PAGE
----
In response to a question about women’s rights, Infantino pointed out that women did not have the right to vote in one canton of his nation, Switzerland, until 1990.
Speaking about homosexuality, which is criminalized in Qatar, he said that “these legislations exist in many countries in the world. These legislations existed in Switzerland when Switzerland organized the World Cup in 1954.”
Infantino, whose parents migrated from Italy to Switzerland, also appeared to equate the suffering of migrant workers in Qatar to what he and his family had experienced. He opened his monologue with an awkward string of statements: “Today I feel Qatari. Today I feel Arab. Today I feel African. Today I feel gay. Today I feel disabled. Today I feel a migrant worker.”
He then reasoned that he knows “what it means to be discriminated, what it means to be bullied, as a foreigner in a foreign country.” He said he was bullied as a kid in Switzerland for his imperfect language skills, his red hair and his freckles.
Infantino claims 'everybody is welcome' in Qatar
Infantino also reiterated that “everyone,” regardless of “religion, race, sexual orientation, belief,” is “welcome” in Qatar despite local laws and lived experiences that might suggest otherwise.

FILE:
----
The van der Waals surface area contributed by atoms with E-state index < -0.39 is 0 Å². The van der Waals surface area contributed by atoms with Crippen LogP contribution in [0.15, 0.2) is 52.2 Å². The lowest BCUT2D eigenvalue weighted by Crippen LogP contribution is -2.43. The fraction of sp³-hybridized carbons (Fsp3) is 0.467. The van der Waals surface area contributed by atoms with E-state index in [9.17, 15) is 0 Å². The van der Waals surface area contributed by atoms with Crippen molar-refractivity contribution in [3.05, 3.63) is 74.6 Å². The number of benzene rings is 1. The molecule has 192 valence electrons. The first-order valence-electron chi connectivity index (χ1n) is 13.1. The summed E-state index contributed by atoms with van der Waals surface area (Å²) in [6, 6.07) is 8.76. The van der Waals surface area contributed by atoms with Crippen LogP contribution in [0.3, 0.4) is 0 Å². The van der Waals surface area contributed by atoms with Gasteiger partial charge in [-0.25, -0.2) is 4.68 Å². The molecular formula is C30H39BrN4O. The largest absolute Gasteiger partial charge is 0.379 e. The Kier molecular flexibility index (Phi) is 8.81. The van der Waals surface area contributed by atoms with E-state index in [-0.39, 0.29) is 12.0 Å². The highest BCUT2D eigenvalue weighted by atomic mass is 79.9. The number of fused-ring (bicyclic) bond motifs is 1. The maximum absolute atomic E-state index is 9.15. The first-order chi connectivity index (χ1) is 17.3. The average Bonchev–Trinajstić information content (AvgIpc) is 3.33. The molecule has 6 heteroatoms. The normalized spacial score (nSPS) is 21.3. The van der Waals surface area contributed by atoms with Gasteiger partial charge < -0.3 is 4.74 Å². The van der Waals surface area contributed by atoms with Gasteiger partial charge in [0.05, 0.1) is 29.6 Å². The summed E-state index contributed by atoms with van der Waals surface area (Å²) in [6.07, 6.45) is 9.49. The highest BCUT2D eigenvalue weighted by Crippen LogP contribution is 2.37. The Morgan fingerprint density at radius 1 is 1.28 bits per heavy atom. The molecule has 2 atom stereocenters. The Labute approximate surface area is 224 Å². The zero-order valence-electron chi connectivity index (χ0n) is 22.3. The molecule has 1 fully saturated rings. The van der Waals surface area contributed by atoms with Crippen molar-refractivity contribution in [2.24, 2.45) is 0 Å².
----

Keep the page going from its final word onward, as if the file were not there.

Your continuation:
Specifically addressing “the LGBT situation,” he said: “I have been speaking about this topic with the highest leadership of the country — several times, not just once. And they have confirmed that I can confirm that everybody is welcome.”
When asked how fans could trust those assurances after a separate assurance — that alcohol would be available at stadiums — was reversed two days before the tournament, Infantino defended the alcohol ban, “but when it comes to the security of people,” he said, “everyone's security is granted, from the highest level of the country. This is the guarantee that we gave, we give, and we stick to.”
Infantino’s “I feel gay” comment instantly drew criticism from LGBTQ people, who felt that Infantino wouldn’t be comfortable saying that in Qatar if he was, in fact, gay. (Infantino is straight.)
In response to that and other criticism, FIFA media relations director Bryan Swanson, the only other person on stage with Infantino, took the mic at the end of the news conference.
“I just wanted to say something and use this platform if I may,” Swanson said. “I've seen a lot of criticism of Gianni Infantino since I joined FIFA, in particular from the LGBTQI community. I am sitting here, in a privileged position, on a global stage, as a gay man here in Qatar. We have received assurances that everybody is welcome, and I believe that everybody will be welcome in this World Cup.
“Just because Gianni Infantino is not gay does not mean that he doesn't care. He does care. You see the public side. I see the private side. And we have spoken on a number of occasions about this.
“I thought long and hard about whether to mention this in this news conference. … But I do feel strongly about it. We care at FIFA about everyone. We are an inclusive organization. I have a number of gay colleagues. So sitting here, I'm fully aware of the debate, and I fully respect everyone's right and everyone's opinions to think differently. I get it. But I also know what we stand for. And when he says that we are inclusive, he means it. I just wanted to make that point.”